9. ____ Jon was already looking forward to other opportunities (to work together.)
10. ____ It was an assignment in (essay writing) that made all of this possible.
A Gimmick to Review Grammar – Grade 11
Attachment B
Pre-Assessment: Reviewing Sentence Structures
Match the term to its definition.
1. ____ simple sentence
2. ____ compound sentence
3. ____ complex sentence
4. ____ compound-complex
A. a sentence containing two or more independent
B. a sentence containing one independent and one
or more subordinate clauses
C. a sentence containing two or more independent
clauses and one or more subordinate clauses
D. a sentence containing one independent clause
1. ____ Although he had never spoken about it, Carlos had always liked Dolores, who
lived in his neighborhood.
2. ____ Dolores, however, never seemed to notice Carlos.
3. ____ One day at school Carlos complimented Dolores on her new hairstyle, but she
barely even looked at him.
4. ____ Carlos wondered what he could do to win her affection.
5. ____ He offered to help her with her math, but Dolores just ignored him.
6. ____ Carlos had a new idea that she was sure to enjoy; he left a rose on her desk with
his name on it.
7. ____ Dolores put the rose on the floor and never even thanked him!
8. ____ When Carlos wrote some poetry and delivered it to her, Dolores read his writing,
but then she never mentioned it.
9. ____ As a last resort Carlos handed her a box of delicious chocolates in a box wrapped
with red paper.
10. ____Carlos was awed by the power of chocolate when Dolores opened the box and
turned toward him with a delighted, warm smile.
A Gimmick to Review Grammar – Grade 11
Attachment C
Answer Key
Key for Attachment A, Reviewing Verbals
1. I
2. G
3. P
4. I
5. G
6. P
7. I
8. G
9. I
10. G
Key for Attachment B, Reviewing Sentence Structures
1. CX
2. S
3. C
4. CX
5. C
6. CCX
7. S
8. CCX
9. S
10. CX
A Gimmick to Review Grammar – Grade 11
Attachment D
Sleeping Beauty, A Verbal Version
The following version of the well-known story of Sleeping Beauty has a special feature. It
provides a review of verbals—participles, infinitives and gerunds. The sentences follow a
sequence wherein the first sentence contains a participle, the second sentence contains an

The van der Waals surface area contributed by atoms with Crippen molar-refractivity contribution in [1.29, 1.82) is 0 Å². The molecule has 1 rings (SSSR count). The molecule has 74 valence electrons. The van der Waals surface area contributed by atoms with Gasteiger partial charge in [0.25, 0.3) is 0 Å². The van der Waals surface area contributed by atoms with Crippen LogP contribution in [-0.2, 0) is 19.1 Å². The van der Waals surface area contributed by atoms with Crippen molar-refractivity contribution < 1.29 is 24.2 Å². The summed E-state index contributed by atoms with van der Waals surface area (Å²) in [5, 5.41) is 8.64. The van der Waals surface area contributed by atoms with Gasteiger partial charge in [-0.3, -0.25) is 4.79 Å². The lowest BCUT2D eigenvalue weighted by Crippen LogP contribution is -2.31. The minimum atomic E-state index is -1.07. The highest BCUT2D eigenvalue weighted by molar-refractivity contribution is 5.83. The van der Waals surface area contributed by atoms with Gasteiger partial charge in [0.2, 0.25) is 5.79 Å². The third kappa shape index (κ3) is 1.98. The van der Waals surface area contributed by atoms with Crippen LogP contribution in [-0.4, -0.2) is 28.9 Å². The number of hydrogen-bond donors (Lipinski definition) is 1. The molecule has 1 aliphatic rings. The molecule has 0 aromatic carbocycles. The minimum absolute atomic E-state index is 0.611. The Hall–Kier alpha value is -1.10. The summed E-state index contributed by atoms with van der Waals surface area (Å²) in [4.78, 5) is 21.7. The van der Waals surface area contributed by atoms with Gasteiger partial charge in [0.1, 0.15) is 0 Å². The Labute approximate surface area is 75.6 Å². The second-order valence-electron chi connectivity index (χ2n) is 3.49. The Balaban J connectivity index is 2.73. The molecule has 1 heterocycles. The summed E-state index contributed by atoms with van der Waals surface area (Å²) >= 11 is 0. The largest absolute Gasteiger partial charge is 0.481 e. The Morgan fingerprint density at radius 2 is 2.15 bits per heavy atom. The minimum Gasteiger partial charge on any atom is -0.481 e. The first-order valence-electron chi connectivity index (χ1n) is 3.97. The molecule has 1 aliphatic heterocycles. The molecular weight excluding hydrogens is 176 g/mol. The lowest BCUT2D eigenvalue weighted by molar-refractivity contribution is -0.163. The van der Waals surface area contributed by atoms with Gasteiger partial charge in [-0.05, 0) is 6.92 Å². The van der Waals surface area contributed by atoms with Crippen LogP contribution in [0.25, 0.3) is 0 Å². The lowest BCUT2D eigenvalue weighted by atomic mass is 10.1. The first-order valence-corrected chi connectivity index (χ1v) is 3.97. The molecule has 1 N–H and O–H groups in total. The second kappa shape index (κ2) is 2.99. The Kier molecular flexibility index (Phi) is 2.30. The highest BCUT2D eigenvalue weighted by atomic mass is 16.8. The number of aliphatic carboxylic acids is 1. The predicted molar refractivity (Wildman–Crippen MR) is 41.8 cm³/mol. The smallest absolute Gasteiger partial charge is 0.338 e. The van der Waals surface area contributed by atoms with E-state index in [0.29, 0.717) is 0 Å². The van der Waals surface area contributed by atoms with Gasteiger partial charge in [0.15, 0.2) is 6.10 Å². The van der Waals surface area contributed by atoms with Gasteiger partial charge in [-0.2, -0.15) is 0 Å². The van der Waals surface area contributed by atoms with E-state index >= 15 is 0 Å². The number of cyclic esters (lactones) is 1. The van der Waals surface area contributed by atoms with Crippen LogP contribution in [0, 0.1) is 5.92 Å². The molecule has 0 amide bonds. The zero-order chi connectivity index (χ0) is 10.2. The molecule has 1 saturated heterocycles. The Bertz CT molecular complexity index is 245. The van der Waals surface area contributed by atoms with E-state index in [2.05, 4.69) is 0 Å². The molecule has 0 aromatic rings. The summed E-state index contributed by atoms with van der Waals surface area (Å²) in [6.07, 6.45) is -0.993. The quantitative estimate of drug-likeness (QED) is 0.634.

infinitive and the third sentence contains a gerund. The sequence repeats throughout the story.
Each verbal phrase is in parentheses.
This is a story about a lovely princess (named Aurora.) At her birth the king and queen
invited everyone (to attend a gala celebration.) (Forgetting an invitation for one wicked fairy)
was, however, a serious mistake. This fairy, (uninvited), arrived anyway. (To vent her anger),
she issued a disastrous curse upon Princess Aurora. (Pricking her finger on a spinning wheel)
would cause Aurora’s death at the age of 16. (Moderating this evil prediction), good fairies
changed the outcome from death to a 100-year, death-like sleep.
It was impossible for Princess Aurora (to avoid her fate.) (Pricking her finger on a
spinning wheel) sent the young princess into a deep sleep. The good fairies, (being helpful), put
the entire kingdom into a similar state. This caused the 100 years (to pass quickly.) (Waiting)
was easy. Finally, a charming young prince, (seeking his fortune,) rode his horse into the strange,
silent kingdom. He was astonished (to see so many unconscious people.) He could not resist
(kissing one particularly beautiful, young woman.) The kiss, (given in true love), woke Princess
Aurora from the wicked fairy’s curse. Everyone instantly awoke (to celebrate the union of this
delightful couple.) (The ringing of bells) sounded throughout the kingdom. (Hoping for a free
meal and cake), the townspeople joyously dashed to the wedding. Only in a fairy tale could such
a rushed marriage turn out (to be happy ever after.)
A Gimmick to Review Grammar – Grade 11
Attachment E
Sleeping Beauty, A Version with Varied Sentence Structures
The following version of the well-known story of Sleeping Beauty has a special feature. It
provides a review of sentence structures—simple, complex, compound and compound-complex.
The sentences follow a sequence wherein the first sentence is simple, the second sentence is
complex, the third sentence is compound and the fourth sentence is compound-complex. The
sequence is repeated throughout the story. Each subordinate clause is in brackets.
Once upon a time a lovely baby was born to a king and queen. With great joy, they
named her Aurora, [which means “dawn.”] To celebrate her birth, they invited everyone to a gala
party, but they forgot to include one crabby, old, evil fairy. Unfortunately, the evil fairy came
anyway, and she struck Princess Aurora with a curse [that grieved the whole kingdom.] At the
age of 16, Aurora would prick her finger on a spinning wheel and die! Some comfort was
immediately provided by good fairies [who modified this curse.] Princess Aurora would not die
at that untimely age; she would only fall into a deep sleep lasting 100 years.
As predicted, at age 16 Aurora pricked her finger on a spinning wheel, and she instantly
fell into a deep sleep [that resembled death.] To soften the predicament, the good fairies put
everyone else in the kingdom to sleep also. The fairies guarded the sleeping kingdom [until 100
years had passed.] Finally, one happy day a charming prince rode his noble steed into the silent
kingdom; he found it to be most peculiar. He rode past one sleeping person after another, and
suddenly he saw an enchanting young woman [whom he could not resist.] Overcome by love, he
placed a tender kiss on her lips. This kiss of true love woke Princess Aurora, [who melted into
the prince’s embrace.] Instantly, the entire kingdom awoke [as though no time had passed at all],
and they rejoiced at the fortuitous union of the loving couple. Of course Aurora and the prince
lived happily ever after.